MRO at Mars

Mars Orbit Insertion

"Mars Orbit insertion" was the point in the mission when Mars Reconnaissance Orbiter arrived just short of Mars, fired onboard rockets to slow its speed relative to the planet, and was captured into a long, looping orbit.

As the orbiter approached Mars in March, 2006, it passed under the planet's southern hemisphere at an altitude of about 300 kilometers (190 miles), traveling at about 3 kilometers per second (about 6,500 miles per hour).

In order to be captured into orbit around Mars, the spacecraft needed to perform a maneuver to slow the orbiter by about 1,000 meters per second (3,280 feet per second). The Mars orbit insertion burn used its six 170-Newton (38-pound) main engines and lasted about 25 minutes.

For most of the burn, the orbiter was visible from the Deep Space Network stations. The signal from the spacecraft was temporarily lost as the orbiter went behind Mars. The mission team held a collective breath, waiting for the orbiter to appear again approximately 30 minutes later.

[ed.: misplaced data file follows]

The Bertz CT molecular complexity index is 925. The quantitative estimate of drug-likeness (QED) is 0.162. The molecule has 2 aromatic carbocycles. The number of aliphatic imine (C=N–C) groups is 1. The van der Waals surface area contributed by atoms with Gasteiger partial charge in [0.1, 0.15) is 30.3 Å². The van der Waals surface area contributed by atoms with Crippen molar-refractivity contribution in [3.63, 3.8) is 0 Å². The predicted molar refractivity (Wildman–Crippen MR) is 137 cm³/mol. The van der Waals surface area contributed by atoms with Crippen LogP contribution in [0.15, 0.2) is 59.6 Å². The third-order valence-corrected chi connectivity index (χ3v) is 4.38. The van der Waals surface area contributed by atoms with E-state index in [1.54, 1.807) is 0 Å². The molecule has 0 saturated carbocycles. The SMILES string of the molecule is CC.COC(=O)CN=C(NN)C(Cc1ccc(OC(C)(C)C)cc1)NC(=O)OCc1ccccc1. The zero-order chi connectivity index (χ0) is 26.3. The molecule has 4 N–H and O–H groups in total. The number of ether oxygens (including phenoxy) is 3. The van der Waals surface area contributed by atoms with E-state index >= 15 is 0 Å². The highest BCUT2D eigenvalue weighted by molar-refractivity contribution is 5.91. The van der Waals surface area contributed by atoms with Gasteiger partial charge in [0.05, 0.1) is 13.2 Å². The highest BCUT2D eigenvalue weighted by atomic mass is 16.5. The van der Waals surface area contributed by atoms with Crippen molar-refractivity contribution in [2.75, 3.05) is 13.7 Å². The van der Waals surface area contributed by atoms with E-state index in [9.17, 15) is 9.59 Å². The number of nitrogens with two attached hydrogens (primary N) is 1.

The capture orbit was highly elliptical. The closest the spacecraft came to Mars in this orbit (the periapsis) was 300 kilometers (180 miles). The farthest away it traveled (its apoapsis) was 45,000 kilometers (28,000 miles). The orbiter took 35 hours to move completely around the capture orbit.

Learn About Another MOI Feature

Sequence of Events

See the minute-by-minute MOI action plan as Mars Reconnaissance Orbiter enters into orbit around Mars.

Doppler Plot

All eyes are fixed on the doppler plot during MOI activities since it is the only window on the spacecraft's behavior during the critical engine firing.

MOI Trajectory Animations

Animations showing various viewing perspectives of Mars Reconnaissance Orbiter as it enters into orbit around Mars.